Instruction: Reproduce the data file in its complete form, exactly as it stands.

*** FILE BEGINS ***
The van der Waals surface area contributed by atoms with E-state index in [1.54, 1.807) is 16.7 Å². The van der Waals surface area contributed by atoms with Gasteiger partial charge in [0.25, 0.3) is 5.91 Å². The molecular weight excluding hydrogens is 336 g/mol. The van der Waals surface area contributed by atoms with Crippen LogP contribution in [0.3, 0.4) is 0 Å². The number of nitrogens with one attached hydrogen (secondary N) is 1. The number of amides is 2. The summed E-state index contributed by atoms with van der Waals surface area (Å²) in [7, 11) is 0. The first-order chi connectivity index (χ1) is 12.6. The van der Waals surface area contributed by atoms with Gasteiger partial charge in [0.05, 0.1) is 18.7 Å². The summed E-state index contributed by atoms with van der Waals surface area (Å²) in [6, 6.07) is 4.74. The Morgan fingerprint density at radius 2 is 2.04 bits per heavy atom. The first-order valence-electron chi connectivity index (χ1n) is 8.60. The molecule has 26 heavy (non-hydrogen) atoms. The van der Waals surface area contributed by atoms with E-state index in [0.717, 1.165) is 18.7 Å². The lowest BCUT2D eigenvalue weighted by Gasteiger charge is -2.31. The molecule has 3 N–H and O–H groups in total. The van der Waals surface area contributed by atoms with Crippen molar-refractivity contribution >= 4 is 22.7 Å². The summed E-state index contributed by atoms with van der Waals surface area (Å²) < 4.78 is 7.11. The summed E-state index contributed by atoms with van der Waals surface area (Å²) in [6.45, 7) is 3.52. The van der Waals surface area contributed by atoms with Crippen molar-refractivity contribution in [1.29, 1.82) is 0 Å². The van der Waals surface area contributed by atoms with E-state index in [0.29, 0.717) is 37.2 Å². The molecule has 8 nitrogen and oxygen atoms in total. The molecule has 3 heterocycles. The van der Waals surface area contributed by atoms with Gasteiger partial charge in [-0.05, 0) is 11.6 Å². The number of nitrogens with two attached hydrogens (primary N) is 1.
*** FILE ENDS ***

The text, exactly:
The van der Waals surface area contributed by atoms with E-state index in [1.54, 1.807) is 16.7 Å². The van der Waals surface area contributed by atoms with Gasteiger partial charge in [0.25, 0.3) is 5.91 Å². The molecular weight excluding hydrogens is 336 g/mol. The van der Waals surface area contributed by atoms with Crippen LogP contribution in [0.3, 0.4) is 0 Å². The number of nitrogens with one attached hydrogen (secondary N) is 1. The number of amides is 2. The summed E-state index contributed by atoms with van der Waals surface area (Å²) in [7, 11) is 0. The first-order chi connectivity index (χ1) is 12.6. The van der Waals surface area contributed by atoms with Gasteiger partial charge in [0.05, 0.1) is 18.7 Å². The summed E-state index contributed by atoms with van der Waals surface area (Å²) in [6, 6.07) is 4.74. The Morgan fingerprint density at radius 2 is 2.04 bits per heavy atom. The first-order valence-electron chi connectivity index (χ1n) is 8.60. The molecule has 26 heavy (non-hydrogen) atoms. The van der Waals surface area contributed by atoms with E-state index in [0.717, 1.165) is 18.7 Å². The lowest BCUT2D eigenvalue weighted by Gasteiger charge is -2.31. The molecule has 3 N–H and O–H groups in total. The van der Waals surface area contributed by atoms with Crippen molar-refractivity contribution >= 4 is 22.7 Å². The summed E-state index contributed by atoms with van der Waals surface area (Å²) < 4.78 is 7.11. The summed E-state index contributed by atoms with van der Waals surface area (Å²) in [6.45, 7) is 3.52. The van der Waals surface area contributed by atoms with Crippen molar-refractivity contribution in [1.29, 1.82) is 0 Å². The van der Waals surface area contributed by atoms with E-state index in [0.29, 0.717) is 37.2 Å². The molecule has 8 nitrogen and oxygen atoms in total. The molecule has 3 heterocycles. The van der Waals surface area contributed by atoms with Gasteiger partial charge in [-0.05, 0) is 11.6 Å². The number of nitrogens with two attached hydrogens (primary N) is 1.